The Android SDK includes a comprehensive set of development tools. [ [ development tools] ] These include a debugger, libraries, a handset emulator, documentation, sample code, and tutorials). Currently supported development platforms include x86-based computers running Linux (any Linux Distribution), Mac OS X 10.4.8 or later, Windows XP or Vista. Requirements also include Java Development Kit, Apache Ant, and Python 2.2 or later. The officially supported integrated development environment (IDE) is Eclipse (3.2 or later) using the Android Development Tools (ADT) Plugin, though developers may use any text editor to edit Java and XML files then use command line tools to create, build and debug Android applications.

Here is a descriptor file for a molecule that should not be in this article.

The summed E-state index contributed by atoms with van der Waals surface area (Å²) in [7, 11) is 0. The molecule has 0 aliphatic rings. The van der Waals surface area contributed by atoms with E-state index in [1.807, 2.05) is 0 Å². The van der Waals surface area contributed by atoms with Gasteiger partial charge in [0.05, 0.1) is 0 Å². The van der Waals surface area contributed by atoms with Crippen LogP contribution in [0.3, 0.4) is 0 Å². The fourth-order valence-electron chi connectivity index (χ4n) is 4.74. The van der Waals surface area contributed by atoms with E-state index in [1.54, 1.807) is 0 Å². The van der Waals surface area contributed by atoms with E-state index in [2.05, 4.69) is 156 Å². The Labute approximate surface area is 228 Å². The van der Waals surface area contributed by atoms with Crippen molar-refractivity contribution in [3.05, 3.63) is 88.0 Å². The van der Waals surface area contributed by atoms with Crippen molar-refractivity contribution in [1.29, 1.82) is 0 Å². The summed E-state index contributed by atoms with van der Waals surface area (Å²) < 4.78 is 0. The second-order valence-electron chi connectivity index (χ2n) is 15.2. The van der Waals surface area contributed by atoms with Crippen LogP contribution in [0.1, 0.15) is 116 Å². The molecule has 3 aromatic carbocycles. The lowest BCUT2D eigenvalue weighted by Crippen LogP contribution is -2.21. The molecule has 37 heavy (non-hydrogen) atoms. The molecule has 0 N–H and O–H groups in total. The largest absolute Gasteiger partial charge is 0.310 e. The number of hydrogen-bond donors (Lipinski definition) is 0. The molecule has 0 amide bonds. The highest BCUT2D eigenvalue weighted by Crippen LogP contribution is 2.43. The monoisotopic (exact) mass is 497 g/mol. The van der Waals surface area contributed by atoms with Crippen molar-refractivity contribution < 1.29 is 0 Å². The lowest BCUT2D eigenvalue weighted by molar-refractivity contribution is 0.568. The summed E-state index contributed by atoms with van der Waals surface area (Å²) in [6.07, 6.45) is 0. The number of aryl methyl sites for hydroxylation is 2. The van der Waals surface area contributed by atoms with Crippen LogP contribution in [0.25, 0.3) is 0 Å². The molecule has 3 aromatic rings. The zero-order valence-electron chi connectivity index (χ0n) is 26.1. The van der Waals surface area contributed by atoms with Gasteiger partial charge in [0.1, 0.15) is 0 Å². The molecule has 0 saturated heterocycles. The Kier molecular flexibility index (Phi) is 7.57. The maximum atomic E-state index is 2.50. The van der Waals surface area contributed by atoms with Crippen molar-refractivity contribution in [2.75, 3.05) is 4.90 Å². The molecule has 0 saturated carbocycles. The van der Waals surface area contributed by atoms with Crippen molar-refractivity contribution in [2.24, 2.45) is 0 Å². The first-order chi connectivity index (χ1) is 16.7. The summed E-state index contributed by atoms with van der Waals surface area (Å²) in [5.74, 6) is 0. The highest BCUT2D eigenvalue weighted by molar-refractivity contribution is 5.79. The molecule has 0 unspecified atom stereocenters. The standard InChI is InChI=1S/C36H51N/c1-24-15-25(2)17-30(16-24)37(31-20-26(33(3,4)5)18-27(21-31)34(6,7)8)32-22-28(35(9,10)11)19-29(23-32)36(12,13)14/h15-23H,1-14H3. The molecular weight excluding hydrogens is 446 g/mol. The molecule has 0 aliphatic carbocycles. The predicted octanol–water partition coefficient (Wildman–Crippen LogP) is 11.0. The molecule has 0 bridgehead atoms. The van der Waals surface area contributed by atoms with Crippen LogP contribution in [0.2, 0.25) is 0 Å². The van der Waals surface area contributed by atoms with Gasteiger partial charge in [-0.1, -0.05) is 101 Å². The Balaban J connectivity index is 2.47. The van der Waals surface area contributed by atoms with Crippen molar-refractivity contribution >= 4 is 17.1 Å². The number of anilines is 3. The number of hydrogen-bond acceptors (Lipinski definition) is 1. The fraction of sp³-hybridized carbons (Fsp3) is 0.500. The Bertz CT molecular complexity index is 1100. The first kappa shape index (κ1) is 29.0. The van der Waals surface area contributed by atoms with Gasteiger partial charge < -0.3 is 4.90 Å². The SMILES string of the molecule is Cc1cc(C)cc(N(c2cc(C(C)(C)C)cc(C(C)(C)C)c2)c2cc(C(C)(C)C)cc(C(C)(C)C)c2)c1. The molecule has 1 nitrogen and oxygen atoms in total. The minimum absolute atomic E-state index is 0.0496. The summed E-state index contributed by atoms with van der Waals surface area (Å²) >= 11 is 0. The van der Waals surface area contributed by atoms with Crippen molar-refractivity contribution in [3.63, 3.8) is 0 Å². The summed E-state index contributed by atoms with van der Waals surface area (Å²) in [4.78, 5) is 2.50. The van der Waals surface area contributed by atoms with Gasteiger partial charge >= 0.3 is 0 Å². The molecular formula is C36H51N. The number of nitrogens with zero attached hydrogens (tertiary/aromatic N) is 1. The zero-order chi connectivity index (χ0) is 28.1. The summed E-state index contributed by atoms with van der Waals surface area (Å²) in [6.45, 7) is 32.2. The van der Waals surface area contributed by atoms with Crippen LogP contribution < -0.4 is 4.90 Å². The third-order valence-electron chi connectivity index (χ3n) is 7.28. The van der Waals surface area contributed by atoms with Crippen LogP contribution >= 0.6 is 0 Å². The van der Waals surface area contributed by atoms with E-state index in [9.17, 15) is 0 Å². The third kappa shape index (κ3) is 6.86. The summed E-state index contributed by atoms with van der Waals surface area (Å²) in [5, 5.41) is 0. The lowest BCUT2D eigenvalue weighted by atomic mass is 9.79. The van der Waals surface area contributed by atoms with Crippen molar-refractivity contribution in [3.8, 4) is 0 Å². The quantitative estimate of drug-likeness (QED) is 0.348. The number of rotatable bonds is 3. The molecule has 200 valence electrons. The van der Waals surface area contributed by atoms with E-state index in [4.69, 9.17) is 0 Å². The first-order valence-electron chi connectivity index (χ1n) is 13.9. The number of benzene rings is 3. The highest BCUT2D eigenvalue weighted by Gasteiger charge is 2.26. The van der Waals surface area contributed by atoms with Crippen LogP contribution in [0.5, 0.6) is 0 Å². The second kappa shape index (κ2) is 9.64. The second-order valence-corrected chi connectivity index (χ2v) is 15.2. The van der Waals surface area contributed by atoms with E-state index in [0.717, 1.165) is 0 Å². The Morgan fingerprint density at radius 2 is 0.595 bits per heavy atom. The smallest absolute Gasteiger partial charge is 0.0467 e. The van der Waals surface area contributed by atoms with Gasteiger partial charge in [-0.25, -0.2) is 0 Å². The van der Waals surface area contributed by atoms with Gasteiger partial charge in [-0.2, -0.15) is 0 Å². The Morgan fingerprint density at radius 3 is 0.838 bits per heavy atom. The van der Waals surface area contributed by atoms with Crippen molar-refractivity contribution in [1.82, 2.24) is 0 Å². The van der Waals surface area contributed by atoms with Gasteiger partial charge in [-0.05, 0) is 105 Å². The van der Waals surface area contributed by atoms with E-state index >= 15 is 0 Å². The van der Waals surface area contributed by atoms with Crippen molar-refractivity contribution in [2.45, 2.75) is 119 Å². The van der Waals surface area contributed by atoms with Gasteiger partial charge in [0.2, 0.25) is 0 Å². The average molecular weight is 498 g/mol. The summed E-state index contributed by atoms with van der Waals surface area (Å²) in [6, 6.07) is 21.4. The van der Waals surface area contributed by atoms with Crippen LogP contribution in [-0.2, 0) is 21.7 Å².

A preview release of the Android software development kit (SDK) was released on 12 November, 2007.

On 15 July, 2008, the Android Developer Challenge Team accidentally sent an email [] to allentrants in the Android Developer Challenge announcing that a new release of the SDK was available in a "private" download area.The email was intended for winners of the first round of the Android Developer Challenge. The revelation that Google wassupplying new SDK releases to some developers and not others (and keeping this arrangement private) has led to widely reportedfrustration within the Android developer community [] .

On 18 August, 2008 the Android 0.9 SDK beta was released. This release provides an updated and extended API, improved development tools and an updated design for the home screen. Detailed instructions [] for upgrading are available to those already working with an earlier release.